SCOTTSDALE, Ariz. -- Giants general manager Brian Sabean wasn't issuing a challenge when he said earlier this month that the club envisioned "an All-Star-type season" from Brandon Crawford. Sabean simply was rendering his opinion of the shortstop's potential.
Anybody who has seen Crawford wield his line-drive swing, unleash searing throws and display the range of a hawk would know that Sabean's thoughts were planted firmly within the realm of the possible.
Manager Bruce Bochy agreed. "This guy's gifted," Bochy said Wednesday of Crawford.
As every accomplished athlete should, Crawford maintained perspective. He knows he possesses the capability to be recognized among baseball's best. But his behavior would merit a three-base error if he dwelled on accolades within his reach instead of ground balls within his grasp.
"That's not something I go into the season thinking, 'I'm going to make the All-Star Game this year,'" Crawford said. "But I wasn't blown away or shocked or anything when he said that. I think I'm capable of it. That would be a really cool thing to be a part of."
The path Crawford must take to reach this plateau is clearly marked.
"This year, personally, I'd like to stay a little more consistent because the last two years I've gotten off to hot starts and I kind of fade off," he said. "I'd like to shorten the bad streaks."
In 2013, Crawford hit .272 before the All-Star break and .209 afterward. An injured right index finger hampered his performance.
"That kind of changed my mechanics a little bit," he said. "Then I got into some bad habits I think that affected me."
Crawford succinctly explained last year's offensive fluctuations: "There was no excuse." He hit .311 in his first 14 games, but by June 4 his batting average rested at .233. He batted .300 through the rest of June, then hit .158 in July and August.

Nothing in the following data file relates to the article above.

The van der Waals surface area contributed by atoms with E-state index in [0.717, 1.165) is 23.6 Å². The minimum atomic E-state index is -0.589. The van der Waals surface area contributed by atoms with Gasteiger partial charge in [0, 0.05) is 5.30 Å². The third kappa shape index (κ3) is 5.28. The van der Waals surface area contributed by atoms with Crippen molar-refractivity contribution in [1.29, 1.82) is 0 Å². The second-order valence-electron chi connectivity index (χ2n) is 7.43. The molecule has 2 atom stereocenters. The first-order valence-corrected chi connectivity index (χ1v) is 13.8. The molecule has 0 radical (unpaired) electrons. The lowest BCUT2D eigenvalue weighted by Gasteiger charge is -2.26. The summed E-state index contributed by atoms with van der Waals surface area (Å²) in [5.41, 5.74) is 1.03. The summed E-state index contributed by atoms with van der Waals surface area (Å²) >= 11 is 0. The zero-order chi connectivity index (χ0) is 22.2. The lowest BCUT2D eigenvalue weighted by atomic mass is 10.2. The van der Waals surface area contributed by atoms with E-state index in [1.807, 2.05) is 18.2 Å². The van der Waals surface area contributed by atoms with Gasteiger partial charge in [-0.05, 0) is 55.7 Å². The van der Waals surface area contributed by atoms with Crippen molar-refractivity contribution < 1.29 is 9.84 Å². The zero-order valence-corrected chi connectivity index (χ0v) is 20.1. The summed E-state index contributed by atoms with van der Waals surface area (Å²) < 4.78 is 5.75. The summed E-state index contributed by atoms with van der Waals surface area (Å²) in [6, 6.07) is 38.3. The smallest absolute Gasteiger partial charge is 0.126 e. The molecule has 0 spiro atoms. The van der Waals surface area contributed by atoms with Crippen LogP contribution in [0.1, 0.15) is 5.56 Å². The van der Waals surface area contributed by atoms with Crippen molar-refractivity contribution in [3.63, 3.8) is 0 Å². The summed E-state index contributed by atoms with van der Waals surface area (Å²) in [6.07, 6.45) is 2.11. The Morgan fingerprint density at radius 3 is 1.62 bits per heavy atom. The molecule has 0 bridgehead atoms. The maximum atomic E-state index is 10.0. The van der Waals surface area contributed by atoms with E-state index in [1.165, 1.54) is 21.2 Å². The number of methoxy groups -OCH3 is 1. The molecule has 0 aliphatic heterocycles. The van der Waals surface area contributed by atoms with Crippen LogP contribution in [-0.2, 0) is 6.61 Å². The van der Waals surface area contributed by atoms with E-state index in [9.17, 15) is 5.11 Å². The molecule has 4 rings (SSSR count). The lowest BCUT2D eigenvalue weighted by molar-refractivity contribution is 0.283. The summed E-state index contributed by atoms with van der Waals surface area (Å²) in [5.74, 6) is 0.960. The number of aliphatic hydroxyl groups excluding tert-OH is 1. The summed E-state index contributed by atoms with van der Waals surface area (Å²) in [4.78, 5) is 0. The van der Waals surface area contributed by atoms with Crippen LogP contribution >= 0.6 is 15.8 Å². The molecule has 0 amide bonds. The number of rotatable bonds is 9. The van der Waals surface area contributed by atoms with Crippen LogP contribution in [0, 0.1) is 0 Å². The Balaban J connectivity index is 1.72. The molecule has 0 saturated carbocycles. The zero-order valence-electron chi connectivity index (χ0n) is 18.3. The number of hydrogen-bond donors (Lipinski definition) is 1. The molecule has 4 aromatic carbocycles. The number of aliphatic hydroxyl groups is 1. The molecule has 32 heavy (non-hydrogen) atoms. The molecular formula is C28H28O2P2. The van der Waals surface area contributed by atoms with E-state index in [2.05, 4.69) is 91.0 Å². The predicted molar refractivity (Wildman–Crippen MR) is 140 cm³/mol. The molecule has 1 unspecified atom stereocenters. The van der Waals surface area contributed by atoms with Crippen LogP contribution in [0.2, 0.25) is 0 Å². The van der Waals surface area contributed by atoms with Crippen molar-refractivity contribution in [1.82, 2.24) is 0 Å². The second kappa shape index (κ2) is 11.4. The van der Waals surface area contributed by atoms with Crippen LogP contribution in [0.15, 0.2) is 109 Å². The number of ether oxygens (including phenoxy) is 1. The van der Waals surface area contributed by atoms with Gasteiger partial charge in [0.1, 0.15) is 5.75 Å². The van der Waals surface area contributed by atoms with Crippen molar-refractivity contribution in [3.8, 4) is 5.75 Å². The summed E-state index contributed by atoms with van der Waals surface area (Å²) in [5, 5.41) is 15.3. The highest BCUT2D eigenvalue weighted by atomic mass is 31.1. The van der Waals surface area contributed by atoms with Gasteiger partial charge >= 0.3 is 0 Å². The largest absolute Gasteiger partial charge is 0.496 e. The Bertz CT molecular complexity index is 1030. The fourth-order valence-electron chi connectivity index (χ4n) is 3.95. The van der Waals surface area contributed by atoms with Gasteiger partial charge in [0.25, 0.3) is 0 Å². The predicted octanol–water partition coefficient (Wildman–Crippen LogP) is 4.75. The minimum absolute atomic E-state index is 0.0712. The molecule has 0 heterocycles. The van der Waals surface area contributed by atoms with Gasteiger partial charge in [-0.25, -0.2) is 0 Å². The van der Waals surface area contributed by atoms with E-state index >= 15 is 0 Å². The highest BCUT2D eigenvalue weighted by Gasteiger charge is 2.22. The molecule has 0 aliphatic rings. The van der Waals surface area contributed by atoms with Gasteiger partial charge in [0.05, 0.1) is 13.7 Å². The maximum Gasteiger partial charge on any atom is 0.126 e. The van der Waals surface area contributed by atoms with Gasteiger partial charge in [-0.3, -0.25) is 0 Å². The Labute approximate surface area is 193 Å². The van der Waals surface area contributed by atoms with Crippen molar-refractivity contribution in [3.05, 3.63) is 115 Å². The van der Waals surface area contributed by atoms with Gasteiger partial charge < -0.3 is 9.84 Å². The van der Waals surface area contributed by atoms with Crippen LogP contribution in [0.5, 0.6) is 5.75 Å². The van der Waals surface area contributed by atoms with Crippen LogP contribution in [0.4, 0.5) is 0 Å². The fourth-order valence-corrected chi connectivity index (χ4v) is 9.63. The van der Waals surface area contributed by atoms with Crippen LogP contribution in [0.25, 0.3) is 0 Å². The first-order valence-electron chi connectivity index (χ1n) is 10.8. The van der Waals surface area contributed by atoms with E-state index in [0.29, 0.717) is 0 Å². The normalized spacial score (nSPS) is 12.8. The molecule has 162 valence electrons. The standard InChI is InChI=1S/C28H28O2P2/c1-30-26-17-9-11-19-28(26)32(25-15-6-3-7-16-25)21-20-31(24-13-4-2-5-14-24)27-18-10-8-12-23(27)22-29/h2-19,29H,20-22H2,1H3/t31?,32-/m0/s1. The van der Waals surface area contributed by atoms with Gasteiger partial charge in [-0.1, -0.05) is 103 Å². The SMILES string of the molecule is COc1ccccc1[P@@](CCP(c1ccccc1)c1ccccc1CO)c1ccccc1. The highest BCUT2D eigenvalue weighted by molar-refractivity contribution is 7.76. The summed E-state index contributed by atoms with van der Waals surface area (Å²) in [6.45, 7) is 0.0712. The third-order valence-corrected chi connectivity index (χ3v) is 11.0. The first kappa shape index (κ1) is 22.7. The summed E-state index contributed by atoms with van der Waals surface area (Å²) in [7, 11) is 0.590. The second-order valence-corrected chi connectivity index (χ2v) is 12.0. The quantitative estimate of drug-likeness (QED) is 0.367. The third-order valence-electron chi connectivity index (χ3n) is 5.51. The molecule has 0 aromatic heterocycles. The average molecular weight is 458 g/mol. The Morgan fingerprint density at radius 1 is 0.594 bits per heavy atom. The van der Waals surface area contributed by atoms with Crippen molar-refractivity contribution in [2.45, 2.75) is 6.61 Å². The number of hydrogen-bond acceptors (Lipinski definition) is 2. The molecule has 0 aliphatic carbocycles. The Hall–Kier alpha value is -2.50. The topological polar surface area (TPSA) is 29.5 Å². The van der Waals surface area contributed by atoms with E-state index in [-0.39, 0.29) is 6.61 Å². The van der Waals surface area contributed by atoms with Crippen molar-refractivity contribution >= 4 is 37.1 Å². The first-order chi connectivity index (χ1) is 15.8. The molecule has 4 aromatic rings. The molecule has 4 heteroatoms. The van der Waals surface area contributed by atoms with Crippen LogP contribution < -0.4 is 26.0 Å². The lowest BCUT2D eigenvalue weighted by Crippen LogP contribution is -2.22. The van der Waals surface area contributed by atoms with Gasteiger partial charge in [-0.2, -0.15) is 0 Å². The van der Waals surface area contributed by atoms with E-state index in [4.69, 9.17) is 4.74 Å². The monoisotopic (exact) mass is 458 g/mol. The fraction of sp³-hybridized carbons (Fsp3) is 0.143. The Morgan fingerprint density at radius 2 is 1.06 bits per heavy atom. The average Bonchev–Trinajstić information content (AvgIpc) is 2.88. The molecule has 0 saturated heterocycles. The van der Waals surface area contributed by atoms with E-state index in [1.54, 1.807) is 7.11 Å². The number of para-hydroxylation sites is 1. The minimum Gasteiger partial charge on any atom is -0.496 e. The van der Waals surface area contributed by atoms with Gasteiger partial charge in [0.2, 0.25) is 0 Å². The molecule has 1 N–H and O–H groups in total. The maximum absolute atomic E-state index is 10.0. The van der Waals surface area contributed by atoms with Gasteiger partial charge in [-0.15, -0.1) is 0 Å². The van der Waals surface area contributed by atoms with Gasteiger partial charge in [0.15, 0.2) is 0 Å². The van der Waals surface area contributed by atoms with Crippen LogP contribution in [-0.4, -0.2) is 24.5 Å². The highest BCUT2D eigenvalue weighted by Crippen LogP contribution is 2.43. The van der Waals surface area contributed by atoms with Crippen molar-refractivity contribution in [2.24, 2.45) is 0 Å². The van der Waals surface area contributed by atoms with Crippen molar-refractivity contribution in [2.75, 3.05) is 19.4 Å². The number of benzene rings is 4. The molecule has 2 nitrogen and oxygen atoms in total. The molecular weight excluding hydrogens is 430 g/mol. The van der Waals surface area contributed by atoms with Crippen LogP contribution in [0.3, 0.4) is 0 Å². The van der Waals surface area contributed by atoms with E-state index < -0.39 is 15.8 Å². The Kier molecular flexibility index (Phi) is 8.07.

Crawford recovered to hit .365 in September, setting up the grand slam he swatted in the Oct. 1 Wild Card Game at Pittsburgh. It shattered a scoreless tie, propelled the Giants to an 8-0 triumph and helped put them on course to win the World Series.
Approaching his fourth full Major League season at age 28, Crawford can supplement his natural gifts with experience.
"I feel [that] has helped in becoming a better player," Crawford said. He added, "Being part of a couple of World Series championships will give you some sense of comfort."
As a lifelong Giants fan who grew up in the Bay Area, Crawford would be an excellent fit to continue the lineage of accomplished shortstops who have performed for San Francisco, including Jose Pagan, Chris Speier, Royce Clayton, Rich Aurilia and Omar Vizquel. Like making the All-Star team, this is another daydream Crawford must resist.
"Obviously I'd love to be part of that -- to be here eight to 10 years or the rest of my career, something like that," he said. "But that's another thing you can think about too much and put pressure on yourself. Just go out and play the game."
Chris Haft is a reporter for MLB.com. Read his blog, Haft-Baked Ideas, and follow him on Twitter at @sfgiantsbeat. This story was not subject to the approval of Major League Baseball or its clubs.